During his first few days in office, California Governor Gavin Newsom noted that healthy soils are important and an “interesting passion” of his. His words confirm that the state will continue to support farmers and ranchers in nurturing the soil through sustainable practices, an effort first codified by Governor Brown in 2015. Through a collaborative effort known as the Healthy Soils Initiative, state agencies and departments, led by the California Department of Food and Agriculture (CDFA), have been working to promote practices that contribute to building soil organic matter. The state’s dairy farmers share a common goal and the potential to help build healthy soils on their farms and beyond.
Increasing soil organic matter helps boost the amount of greenhouse gas emissions that are captured and stored underground (via plants and microbes), while providing numerous other benefits, including increased water holding capacity, higher crop yields, and reduced erosion. Research has shown that numerous agricultural practices—including compost application—can help build soil organic matter and store carbon underground through a process known as sequestration. With this science in mind, California’s dairy farmers are not only making ambitious strides to reduce greenhouse gas emissions to unprecedented levels, they are also aiming to further contribute to carbon sequestration.
The state’s dairy sector is currently working with researchers, non-governmental organizations, and technology providers to explore ways to expand the use of manure nutrients in ways that help sequester carbon. California dairy farmers have long been applying manure as an organic fertilizer when growing forage and grain crops that are fed to cows. Now, dairy farmers are looking for new ideas in which manure-based soil amendments can be used to grow other crops. For example, dairy farmers recently pledged to support a research proposal, which will examine how manure-based products can be utilized to build healthy soils in orchards. This research would investigate a vast opportunity to improve soils on millions of acres across the Central Valley. However, much more research will still be needed to fully explore how a long list of technologies and strategies could potentially serve the needs of California’s farmers.
While some dairy farms already sell composted manure to neighboring farms, the potential for manure to serve as a high-value soil amendment is still widely untapped. Avenues for marketing manure-based products are currently being explored through a project funded by the California Dairy Research Foundation. The project aims to better understand the soil amendment needs of farmers across the state and the potential to serve those needs with manure-based products. This knowledge will help the dairy sector better understand how to guide the development of research and technology to promote recycling and re-purposing dairy manure in a way that is most beneficial to all Californians.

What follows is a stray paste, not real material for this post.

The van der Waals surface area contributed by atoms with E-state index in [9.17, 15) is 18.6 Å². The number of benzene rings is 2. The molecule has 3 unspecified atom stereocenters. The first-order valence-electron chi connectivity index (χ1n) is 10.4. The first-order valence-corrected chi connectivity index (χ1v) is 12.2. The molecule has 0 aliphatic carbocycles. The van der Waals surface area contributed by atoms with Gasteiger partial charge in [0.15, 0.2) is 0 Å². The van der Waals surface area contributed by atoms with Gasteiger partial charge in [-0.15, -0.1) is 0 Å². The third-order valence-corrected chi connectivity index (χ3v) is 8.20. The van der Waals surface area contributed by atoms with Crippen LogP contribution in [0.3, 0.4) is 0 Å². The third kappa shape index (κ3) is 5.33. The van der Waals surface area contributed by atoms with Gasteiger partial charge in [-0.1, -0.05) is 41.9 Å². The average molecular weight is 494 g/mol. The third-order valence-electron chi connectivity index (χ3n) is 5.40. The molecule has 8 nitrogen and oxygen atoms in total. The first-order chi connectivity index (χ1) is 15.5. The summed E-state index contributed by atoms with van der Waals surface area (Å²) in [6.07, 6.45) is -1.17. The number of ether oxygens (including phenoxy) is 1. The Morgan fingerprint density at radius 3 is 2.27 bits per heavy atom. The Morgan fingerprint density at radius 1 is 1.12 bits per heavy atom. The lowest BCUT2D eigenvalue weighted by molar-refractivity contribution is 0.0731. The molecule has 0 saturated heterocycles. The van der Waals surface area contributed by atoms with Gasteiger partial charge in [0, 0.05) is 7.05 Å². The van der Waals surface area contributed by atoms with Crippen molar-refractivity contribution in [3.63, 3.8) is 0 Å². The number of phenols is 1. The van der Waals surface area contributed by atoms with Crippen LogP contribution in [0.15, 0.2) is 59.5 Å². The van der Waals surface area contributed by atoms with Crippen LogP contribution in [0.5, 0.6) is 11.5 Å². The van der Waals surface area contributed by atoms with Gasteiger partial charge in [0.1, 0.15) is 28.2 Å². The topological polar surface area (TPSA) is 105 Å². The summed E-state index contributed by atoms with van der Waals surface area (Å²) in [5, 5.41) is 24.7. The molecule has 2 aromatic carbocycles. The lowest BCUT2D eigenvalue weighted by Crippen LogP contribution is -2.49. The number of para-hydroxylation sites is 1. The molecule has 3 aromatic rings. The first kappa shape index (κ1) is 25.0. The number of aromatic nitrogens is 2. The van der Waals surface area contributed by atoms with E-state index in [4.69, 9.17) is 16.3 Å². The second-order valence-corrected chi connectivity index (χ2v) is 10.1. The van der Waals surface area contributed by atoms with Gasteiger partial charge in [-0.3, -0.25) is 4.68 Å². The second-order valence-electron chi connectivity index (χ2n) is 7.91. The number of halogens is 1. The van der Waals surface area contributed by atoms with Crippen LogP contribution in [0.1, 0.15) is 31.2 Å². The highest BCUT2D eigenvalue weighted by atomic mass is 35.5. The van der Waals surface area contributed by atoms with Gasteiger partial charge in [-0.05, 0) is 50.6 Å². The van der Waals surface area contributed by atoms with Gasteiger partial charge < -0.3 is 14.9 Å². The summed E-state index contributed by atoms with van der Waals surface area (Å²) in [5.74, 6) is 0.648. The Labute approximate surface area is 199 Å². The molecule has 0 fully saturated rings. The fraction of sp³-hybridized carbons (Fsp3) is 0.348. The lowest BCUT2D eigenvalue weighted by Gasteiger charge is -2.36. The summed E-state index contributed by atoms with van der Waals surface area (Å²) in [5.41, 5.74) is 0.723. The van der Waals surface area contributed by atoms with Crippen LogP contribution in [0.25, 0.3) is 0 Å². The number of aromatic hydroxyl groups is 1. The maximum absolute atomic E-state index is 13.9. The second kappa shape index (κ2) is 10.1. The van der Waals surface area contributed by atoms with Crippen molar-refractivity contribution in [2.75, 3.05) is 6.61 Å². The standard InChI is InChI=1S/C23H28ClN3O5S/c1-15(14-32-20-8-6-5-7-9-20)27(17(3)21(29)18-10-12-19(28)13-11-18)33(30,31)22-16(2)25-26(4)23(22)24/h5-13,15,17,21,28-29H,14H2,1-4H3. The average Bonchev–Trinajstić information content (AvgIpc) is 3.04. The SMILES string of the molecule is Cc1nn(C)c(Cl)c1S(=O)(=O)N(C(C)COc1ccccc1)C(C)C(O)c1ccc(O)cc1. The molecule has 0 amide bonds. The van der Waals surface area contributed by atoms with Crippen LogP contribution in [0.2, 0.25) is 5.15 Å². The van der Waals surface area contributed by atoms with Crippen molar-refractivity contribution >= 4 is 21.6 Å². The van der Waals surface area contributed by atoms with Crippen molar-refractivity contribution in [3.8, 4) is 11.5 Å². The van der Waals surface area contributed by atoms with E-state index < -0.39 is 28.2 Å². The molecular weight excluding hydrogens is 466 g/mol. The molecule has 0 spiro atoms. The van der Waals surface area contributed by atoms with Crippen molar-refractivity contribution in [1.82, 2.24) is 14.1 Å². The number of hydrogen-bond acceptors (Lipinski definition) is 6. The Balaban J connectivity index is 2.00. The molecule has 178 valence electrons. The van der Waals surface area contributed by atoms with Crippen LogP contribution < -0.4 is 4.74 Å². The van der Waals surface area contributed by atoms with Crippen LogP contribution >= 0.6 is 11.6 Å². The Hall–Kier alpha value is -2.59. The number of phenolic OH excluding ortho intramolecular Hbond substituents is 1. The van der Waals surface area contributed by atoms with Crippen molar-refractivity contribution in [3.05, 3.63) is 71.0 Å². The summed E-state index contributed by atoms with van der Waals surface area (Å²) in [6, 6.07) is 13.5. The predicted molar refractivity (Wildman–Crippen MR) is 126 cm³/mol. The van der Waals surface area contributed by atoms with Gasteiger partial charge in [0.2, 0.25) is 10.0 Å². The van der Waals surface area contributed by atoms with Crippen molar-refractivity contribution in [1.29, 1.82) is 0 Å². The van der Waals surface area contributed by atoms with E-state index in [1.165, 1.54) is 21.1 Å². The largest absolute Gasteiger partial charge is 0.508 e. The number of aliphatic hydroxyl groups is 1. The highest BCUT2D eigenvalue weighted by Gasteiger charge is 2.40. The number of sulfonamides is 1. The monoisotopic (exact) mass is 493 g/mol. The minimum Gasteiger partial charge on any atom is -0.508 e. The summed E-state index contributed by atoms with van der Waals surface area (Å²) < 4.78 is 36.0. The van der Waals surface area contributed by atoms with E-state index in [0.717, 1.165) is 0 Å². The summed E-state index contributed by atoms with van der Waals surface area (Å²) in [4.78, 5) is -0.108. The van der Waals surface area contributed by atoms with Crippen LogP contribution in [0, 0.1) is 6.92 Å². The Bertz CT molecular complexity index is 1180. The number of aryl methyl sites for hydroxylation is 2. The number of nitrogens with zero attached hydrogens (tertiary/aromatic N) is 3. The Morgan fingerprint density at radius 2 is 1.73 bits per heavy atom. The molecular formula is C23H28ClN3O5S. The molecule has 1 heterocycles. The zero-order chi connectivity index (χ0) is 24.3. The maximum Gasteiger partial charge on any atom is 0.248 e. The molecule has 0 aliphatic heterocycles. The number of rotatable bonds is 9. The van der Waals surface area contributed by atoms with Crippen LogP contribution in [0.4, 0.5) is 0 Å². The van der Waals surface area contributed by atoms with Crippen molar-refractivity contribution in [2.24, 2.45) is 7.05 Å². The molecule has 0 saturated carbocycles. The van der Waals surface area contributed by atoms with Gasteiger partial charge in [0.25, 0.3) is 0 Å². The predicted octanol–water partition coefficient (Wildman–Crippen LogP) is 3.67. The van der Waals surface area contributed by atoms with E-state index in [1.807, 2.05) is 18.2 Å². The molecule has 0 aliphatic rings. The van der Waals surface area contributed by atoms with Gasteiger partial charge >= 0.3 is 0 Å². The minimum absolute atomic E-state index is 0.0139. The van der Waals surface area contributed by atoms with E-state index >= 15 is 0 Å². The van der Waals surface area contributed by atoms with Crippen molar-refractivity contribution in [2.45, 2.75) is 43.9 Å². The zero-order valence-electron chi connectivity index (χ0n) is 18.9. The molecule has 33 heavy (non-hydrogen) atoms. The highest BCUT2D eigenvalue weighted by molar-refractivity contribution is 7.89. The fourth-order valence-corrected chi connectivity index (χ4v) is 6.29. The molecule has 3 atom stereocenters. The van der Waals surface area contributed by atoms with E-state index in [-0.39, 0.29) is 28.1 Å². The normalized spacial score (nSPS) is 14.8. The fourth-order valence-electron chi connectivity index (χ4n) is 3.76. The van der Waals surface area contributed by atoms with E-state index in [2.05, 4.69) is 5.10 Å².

Working collaboratively, dairy farmers aim for optimal synergy between efforts to manage manure in ways that best protect water and air quality, contribute to healthy soils, and work toward the state’s dairy methane reduction goal. For example, practices currently incentivized through the Alternative Manure Management Program (AMMP) promote dry handling of manure, which can be a significant first step in producing valuable and exportable manure-based products. Additionally, the state’s growing number of dairy digesters produce renewable energy while also creating a form of organic manure nutrients known as digestate. The digestate can be utilized for growing feed crops on the dairy farm or further processed to create a value-added, exportable product. The California dairy sector continues to participate in the ongoing development and evolution of state incentive programs to ensure that all efforts to reduce greenhouse gases are best aligned with the goals of building healthy soils across the state and improving water and air quality.
While there are still many challenges to overcome, the momentum is strong among dairy farmers, state officials, and non-governmental organizations. The state’s dairy leaders are also collaborating with national dairy leaders to explore cost-effective strategies for improving the role of manure nutrients in sustainable farming practices. With a Governor who’s passionate about building healthy soils and fighting climate change, there is strong potential for California—the nation’s leading agricultural state—to help pave the way in maximizing the environmental benefits of dairy manure nutrients.
California dairy farmers will continue partnering with researchers and the state to make an underutilized resource an important part of a healthy-soil future.